AOC and supporters in meltdown mode as damage control over Capitol claims fails

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Democratic congresswoman Alexandria Ocasio-Cortez (AOC), is facing criticism over her claims about the Jan. 6 Capitol protests, with many noting that she wasn’t even in the Capitol when the protests were taking place.

The New York congresswoman posted a video in which she described a confrontation with Capitol Police at her office, which is located on the larger Capitol complex. But it is not in the Capitol itself, which includes the dome, the House, and the Senate, which was where the rioters stormed the building.

Her office is located in the Cannon building, which is accessible through underground tunnels connected to the Capitol as well as via a short stroll down a walkway and across the street.

In response to the incident, the congresswoman said: “I did not know if I was going to make it to the end of that day alive.” She also accused Sen. Ted Cruz, R-Texas, of almost having her “murdered”, for supposedly inciting the protests at the Capitol. And in response to a tweet of Cruz agreeing with her on the GameStop trading issue, of all things.

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That is when the backlash against her account began. As criticism piled up, AOC continued to double down. She subsequently accused Trump supporters of planting pipe bombs around the Capitol.

“This is the latest manipulative take on the right. They are manipulating the fact that most people don’t know the layout the Capitol complex. We were all on the Capitol complex – the attack wasn’t just on the dome. The bombs Trump supporters planted surrounded our offices too”, the congresswoman tweeted.


“They are manipulating the fact that most people don’t know the layout the Capitol complex,” she said. “We were all on the Capitol complex — the attack wasn’t just on the dome”, she added.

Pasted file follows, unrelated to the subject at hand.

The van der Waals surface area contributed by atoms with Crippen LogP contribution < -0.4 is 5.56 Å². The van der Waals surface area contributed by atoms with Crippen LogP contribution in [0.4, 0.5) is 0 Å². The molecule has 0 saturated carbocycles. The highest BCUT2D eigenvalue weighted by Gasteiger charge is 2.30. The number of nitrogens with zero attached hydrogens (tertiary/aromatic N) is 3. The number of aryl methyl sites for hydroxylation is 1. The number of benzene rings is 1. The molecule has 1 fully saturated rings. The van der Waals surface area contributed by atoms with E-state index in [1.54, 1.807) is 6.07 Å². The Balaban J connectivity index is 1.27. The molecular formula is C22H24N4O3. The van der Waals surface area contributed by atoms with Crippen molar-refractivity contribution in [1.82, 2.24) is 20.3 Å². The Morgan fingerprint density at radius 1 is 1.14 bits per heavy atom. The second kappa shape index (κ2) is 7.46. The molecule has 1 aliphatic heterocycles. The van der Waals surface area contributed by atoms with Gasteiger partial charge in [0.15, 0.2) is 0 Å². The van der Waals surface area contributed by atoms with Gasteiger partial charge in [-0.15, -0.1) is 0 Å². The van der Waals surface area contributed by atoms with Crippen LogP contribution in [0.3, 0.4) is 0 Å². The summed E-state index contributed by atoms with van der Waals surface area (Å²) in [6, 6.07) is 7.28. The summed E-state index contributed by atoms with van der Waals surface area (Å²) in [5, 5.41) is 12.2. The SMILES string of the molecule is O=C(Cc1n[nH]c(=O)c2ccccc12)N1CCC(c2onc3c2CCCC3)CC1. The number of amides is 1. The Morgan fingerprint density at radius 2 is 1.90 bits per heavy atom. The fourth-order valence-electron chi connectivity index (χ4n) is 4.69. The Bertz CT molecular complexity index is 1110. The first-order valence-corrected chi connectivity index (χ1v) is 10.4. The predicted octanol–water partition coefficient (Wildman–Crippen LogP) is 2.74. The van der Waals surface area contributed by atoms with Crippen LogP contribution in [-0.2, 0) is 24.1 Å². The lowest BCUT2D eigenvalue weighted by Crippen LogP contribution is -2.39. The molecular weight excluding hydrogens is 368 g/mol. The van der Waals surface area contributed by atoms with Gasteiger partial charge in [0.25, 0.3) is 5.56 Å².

That tweet didn’t do much but invite even more criticism. Conservative personality Candace Owens accused AOC of spreading a “dangerous lie” that could lead to violence against Trump supporters, adding that there is no evidence about who planted the bombs.

“AOC is targeting 80 million trump voters with a malicious lie his supporters planted bombs outside of her office. This lie invites retaliatory violence against Trump supporters”, said Owens.

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Then came the criticism from her colleagues in the Congress GOP congresswoman Nancy Mace was first to question AOC’s account of the events that day.

“I’m two doors down from @aoc and no insurrectionists stormed our hallway…”, the congresswoman said.

AOC did not like that one bit. She called out the congresswoman, calling her tweet a “deeply cynical and disgusting attack”, and noting that they did not know what buildings were compromised at the time. Congresswoman Mace was quick to respond.

The controversy soon turned bizarre, as AOC apparently tried to tie her own account of the events at the Capitol with the experiences of rape victims.

“To survivors of any trauma who worry about being believed, or that their situation wasn’t ‘bad’ enough or ‘too’ bad, or fear being branded or deemed ‘manipulative’ for telling the truth: I see you,” she tweeted.

“Community is here for you. You are safe with me, and with all of us. You are loved!”, she added, apparently hoping that she too would be “loved” and safe from the “twitter trolls”.

As the meltdown was nearing its peak, and the critics not relenting, AOC apparently decided to go with the usual route of people who can’t take criticism online. She reportedly asked her followers to report the people that are criticizing her.

Reporting a comment or a tweet may result in the tweet or comment being removed and the person suspended, effectively silencing the critics.

Whether or not recipients of that email decided to act on it and report comments and tweets that criticize AOC is impossible to know. What we do know is that her supporters did decide to do something to control the damage. Well, to attempt to control it, at least.

In what seems to be a misguided attempt to drown out the messages calling AOC out on her claims, her follower took to #AOClied, #AlexandriaOcasioSmollett and #AOC twitter hashtags to post pictures of their pets, children and favorite anime characters and Korean singers.

It is difficult to understand what her supporters believed they were accomplishing with that cringeworthy exercise. It seems unlikely that the effect would be anything other than bringing even more attention to the controversy.

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